Photo By Gianna Ferrante
Photo By Gianna Ferrante

Baton Rouge-Marlowe Shepherd sat in the back corner of Highland Coffees Monday night with a tip jar in front of him and a guitar on his lap that matched the color of his signature fedora.

Shepherd lit a cigarette, took a single puff, and then placed it beside him for later.

His fingers began to pull gently at the guitar strings the same moment he started to sing into the microphone, an entire 18-minutes past the time his set was intended to start.

Highland Coffees is known for its coffees, teas and pastries, but they also have a wide variety of talents that perform on their property.

Clarke Cadzow, the owner of Highland Coffees, said the establishment has provided live entertainment for customers for 25 of the 26 years it’s been in business.

“Of course we never charge. It’s never a charge, it’s just something provided for the customers,” Cadzow said.

At Highland Coffees start nearly three decades ago, they hosted regularly scheduled live-music events, including everything from jazz and classical to duos and quartets, Cadzow said.

“The message I got from customers was that we really like the music, but we don’t come to Highland Coffees for that,” Cadzow said. “They found the music a little bit distracting.

Now, Highland Coffees offers no strict schedule for live music, but it is a regularly based thing, Cadzow said.

“We try to do things that are different,” Cadzow said.

The Highlander event, which showcased eight bands at the coffee shop in 2014 remains to be one of Cadzow’s favorite events, he said.

Highland Coffees not only offers live performances by singers and songwriters traveling through Baton Rouge or those who are already members of the Baton Rouge community, but they also host poetry readings, Cadzow said.

Photo By Gianna Ferrante
Photo By Gianna Ferrante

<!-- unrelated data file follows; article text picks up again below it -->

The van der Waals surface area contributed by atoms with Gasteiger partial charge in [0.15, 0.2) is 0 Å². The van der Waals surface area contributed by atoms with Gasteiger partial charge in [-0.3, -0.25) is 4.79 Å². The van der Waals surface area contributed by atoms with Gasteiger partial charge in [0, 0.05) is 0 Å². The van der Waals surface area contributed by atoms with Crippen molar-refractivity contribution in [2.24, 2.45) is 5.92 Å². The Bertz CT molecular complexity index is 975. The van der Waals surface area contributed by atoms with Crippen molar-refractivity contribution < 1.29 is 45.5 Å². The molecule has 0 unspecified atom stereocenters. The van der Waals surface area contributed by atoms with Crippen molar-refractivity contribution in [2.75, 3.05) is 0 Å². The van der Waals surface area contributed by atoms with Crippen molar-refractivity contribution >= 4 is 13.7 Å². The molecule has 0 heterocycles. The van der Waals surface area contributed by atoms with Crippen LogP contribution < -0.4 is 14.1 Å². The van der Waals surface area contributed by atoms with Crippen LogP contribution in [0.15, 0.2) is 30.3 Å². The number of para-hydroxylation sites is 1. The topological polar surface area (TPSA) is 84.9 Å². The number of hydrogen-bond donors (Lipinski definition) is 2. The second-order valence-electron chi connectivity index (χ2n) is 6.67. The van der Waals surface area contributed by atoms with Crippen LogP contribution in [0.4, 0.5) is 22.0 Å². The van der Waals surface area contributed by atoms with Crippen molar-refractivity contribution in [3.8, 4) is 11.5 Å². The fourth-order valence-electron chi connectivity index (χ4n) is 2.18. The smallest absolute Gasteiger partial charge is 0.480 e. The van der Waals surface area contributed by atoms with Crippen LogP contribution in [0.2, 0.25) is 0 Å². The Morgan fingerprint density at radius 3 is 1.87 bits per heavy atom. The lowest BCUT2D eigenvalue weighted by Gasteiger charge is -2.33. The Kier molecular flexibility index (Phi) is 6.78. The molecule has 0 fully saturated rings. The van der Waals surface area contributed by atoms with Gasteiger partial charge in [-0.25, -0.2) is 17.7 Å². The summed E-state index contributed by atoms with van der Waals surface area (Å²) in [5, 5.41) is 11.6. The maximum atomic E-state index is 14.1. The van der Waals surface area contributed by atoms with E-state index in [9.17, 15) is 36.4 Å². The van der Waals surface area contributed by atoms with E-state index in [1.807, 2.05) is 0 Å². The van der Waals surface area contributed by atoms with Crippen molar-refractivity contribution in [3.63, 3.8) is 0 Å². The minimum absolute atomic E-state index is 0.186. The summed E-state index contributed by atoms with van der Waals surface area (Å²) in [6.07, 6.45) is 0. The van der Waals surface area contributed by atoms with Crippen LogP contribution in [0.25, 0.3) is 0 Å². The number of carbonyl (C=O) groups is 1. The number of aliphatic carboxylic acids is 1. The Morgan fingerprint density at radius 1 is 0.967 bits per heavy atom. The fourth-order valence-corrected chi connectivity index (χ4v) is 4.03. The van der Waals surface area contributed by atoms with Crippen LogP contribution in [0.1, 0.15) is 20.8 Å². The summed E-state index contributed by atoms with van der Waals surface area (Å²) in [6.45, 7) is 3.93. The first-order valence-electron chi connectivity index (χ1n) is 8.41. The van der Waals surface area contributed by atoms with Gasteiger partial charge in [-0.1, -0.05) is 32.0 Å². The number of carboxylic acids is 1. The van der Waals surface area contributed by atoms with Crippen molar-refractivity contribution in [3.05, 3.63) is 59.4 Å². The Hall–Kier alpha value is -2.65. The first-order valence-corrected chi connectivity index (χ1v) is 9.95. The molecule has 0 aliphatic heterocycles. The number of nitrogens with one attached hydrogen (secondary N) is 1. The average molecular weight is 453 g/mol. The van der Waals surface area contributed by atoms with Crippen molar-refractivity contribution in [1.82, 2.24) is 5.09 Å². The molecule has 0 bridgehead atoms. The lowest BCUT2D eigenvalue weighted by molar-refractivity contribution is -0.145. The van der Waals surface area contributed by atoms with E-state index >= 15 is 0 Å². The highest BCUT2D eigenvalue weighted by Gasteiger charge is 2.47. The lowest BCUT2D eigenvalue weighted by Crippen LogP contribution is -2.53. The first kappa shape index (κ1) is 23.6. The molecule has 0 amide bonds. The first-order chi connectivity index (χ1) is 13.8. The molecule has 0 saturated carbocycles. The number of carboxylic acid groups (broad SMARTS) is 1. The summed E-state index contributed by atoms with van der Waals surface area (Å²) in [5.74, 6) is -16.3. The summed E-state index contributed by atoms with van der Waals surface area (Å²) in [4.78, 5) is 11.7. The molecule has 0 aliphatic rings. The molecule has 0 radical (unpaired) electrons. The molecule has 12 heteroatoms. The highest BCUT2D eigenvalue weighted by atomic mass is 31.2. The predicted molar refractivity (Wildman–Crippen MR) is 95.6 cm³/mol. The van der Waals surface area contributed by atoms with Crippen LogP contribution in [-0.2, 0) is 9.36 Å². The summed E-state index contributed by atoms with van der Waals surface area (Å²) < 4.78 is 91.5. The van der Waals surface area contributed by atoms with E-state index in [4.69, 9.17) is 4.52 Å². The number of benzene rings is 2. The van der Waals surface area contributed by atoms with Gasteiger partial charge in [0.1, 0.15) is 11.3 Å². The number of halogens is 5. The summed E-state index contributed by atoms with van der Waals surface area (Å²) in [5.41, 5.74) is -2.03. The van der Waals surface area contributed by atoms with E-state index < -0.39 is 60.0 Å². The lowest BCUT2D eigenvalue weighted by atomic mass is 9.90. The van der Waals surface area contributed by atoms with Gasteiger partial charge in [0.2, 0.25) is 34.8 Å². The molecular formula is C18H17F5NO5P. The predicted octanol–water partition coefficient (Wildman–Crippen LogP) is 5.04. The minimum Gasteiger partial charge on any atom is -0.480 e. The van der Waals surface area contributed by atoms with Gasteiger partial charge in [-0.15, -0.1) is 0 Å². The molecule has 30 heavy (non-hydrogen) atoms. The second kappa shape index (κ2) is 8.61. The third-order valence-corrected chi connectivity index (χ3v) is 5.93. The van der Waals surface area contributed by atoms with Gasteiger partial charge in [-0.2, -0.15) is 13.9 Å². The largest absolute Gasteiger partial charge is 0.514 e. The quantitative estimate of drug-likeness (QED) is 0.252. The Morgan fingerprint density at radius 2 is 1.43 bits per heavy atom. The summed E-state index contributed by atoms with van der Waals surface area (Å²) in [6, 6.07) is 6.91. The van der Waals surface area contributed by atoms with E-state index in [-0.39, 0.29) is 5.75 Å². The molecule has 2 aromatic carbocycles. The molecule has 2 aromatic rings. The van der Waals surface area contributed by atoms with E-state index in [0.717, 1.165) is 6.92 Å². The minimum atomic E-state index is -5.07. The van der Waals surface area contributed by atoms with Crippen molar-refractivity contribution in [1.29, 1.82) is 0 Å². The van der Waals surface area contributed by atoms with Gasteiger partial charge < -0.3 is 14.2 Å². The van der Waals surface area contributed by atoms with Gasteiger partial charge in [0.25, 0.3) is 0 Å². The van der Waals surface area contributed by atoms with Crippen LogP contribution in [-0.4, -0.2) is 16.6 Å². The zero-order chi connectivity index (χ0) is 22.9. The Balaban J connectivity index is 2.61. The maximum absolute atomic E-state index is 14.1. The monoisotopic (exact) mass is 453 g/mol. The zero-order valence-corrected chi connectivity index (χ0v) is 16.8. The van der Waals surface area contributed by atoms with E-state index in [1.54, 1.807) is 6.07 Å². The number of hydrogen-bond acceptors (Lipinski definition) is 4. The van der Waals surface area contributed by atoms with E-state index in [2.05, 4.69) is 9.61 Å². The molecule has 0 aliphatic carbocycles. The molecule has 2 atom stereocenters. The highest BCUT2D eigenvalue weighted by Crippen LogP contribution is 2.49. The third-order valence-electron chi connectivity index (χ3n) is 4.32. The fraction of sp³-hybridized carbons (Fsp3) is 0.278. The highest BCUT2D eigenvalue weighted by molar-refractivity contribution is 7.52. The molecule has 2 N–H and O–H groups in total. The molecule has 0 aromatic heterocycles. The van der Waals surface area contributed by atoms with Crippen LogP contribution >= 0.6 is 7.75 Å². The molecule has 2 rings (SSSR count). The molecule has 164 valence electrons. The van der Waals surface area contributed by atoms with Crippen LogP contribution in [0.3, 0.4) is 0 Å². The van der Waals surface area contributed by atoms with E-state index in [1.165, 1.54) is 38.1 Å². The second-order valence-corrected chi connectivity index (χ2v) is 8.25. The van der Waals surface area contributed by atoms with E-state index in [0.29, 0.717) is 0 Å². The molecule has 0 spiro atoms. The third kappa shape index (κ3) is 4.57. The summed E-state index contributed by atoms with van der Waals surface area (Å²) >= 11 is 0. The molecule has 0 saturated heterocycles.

Hayley Abraham, a sophomore petroleum-engineer major at Louisiana State University, said Monday night was her first time at Highland Coffees that they were hosting a live music event.

“It was very cozy. Very relaxed. I was scared at first that the music would be too much to concentrate, but it actually helped,” Abraham said.

Shepherd said his music style is close to acoustic street jazz, but he also describes it as mellow-blues and singer-songwriter. He originated as a street performer from Indiana, who has played everywhere from New York subways to the streets of London.

“I’m moving fast. I travel alone,” Shepherd said.

Shepherd made it clear that he doesn’t like to be tied down. His music is removed from all streaming sites and only available on vinyl, his website is hard to find using a regular search engine and he travels without a band because they can never play to his style, he said.

Shepherd’s style is to play multiple shows in one day, he said. Monday he played the Landmark Nursing Center as well as Highland Coffees and Lava Cantina in Perkins Rowe.

“Some of the best, like uh, most memorable moments on tour are at the nursing homes,” Shepherd said.

Cadzow said it was actually Shepherd that came in contact with him about playing at Highland Coffees. Shepherd is touring on his Loss Leader’s tour and called Cadzow because one of the places he enjoys playing at most is coffee shops.

After a fifteen-minute break from his two hour set, Shepherd returns to the iron chair he started his show in and picks up his guitar, but that’s not before tipping his hat to a coffee-shop goer as they pass him by on the way out.

“That’s the brand,” Shepherd said, referring to the fedora that is pictured across all mediums of his music.


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